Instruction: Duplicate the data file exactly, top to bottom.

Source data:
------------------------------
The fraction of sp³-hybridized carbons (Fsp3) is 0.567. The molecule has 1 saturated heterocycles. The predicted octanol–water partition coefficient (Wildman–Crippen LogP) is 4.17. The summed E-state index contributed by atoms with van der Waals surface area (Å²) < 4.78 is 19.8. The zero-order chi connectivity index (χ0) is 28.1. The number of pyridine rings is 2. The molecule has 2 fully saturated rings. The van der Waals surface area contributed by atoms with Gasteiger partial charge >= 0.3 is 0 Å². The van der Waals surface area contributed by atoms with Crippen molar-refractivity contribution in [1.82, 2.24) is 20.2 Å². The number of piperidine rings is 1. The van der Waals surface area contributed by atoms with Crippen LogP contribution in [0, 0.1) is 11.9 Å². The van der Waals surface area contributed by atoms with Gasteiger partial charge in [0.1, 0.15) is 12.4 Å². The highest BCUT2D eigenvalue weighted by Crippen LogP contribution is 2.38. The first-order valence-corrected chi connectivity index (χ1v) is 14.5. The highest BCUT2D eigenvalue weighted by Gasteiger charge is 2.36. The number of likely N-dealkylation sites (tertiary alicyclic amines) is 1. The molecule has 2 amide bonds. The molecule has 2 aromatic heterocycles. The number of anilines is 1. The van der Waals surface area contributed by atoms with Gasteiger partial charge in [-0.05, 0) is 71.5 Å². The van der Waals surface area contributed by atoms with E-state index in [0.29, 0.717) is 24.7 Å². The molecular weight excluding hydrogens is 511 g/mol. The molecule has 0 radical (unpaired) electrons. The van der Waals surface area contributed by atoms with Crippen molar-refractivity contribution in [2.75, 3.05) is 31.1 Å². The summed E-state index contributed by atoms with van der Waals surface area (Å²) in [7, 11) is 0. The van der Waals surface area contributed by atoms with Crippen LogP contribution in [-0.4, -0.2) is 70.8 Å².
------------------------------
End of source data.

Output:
The fraction of sp³-hybridized carbons (Fsp3) is 0.567. The molecule has 1 saturated heterocycles. The predicted octanol–water partition coefficient (Wildman–Crippen LogP) is 4.17. The summed E-state index contributed by atoms with van der Waals surface area (Å²) < 4.78 is 19.8. The zero-order chi connectivity index (χ0) is 28.1. The number of pyridine rings is 2. The molecule has 2 fully saturated rings. The van der Waals surface area contributed by atoms with Gasteiger partial charge >= 0.3 is 0 Å². The van der Waals surface area contributed by atoms with Crippen molar-refractivity contribution in [1.82, 2.24) is 20.2 Å². The number of piperidine rings is 1. The van der Waals surface area contributed by atoms with Crippen LogP contribution in [0, 0.1) is 11.9 Å². The van der Waals surface area contributed by atoms with Gasteiger partial charge in [0.1, 0.15) is 12.4 Å². The highest BCUT2D eigenvalue weighted by Crippen LogP contribution is 2.38. The first-order valence-corrected chi connectivity index (χ1v) is 14.5. The highest BCUT2D eigenvalue weighted by Gasteiger charge is 2.36. The number of likely N-dealkylation sites (tertiary alicyclic amines) is 1. The molecule has 2 amide bonds. The molecule has 2 aromatic heterocycles. The number of anilines is 1. The van der Waals surface area contributed by atoms with Gasteiger partial charge in [-0.05, 0) is 71.5 Å². The van der Waals surface area contributed by atoms with E-state index in [0.29, 0.717) is 24.7 Å². The molecular weight excluding hydrogens is 511 g/mol. The molecule has 0 radical (unpaired) electrons. The van der Waals surface area contributed by atoms with Crippen molar-refractivity contribution in [2.75, 3.05) is 31.1 Å². The summed E-state index contributed by atoms with van der Waals surface area (Å²) in [7, 11) is 0. The van der Waals surface area contributed by atoms with Crippen LogP contribution in [-0.4, -0.2) is 70.8 Å².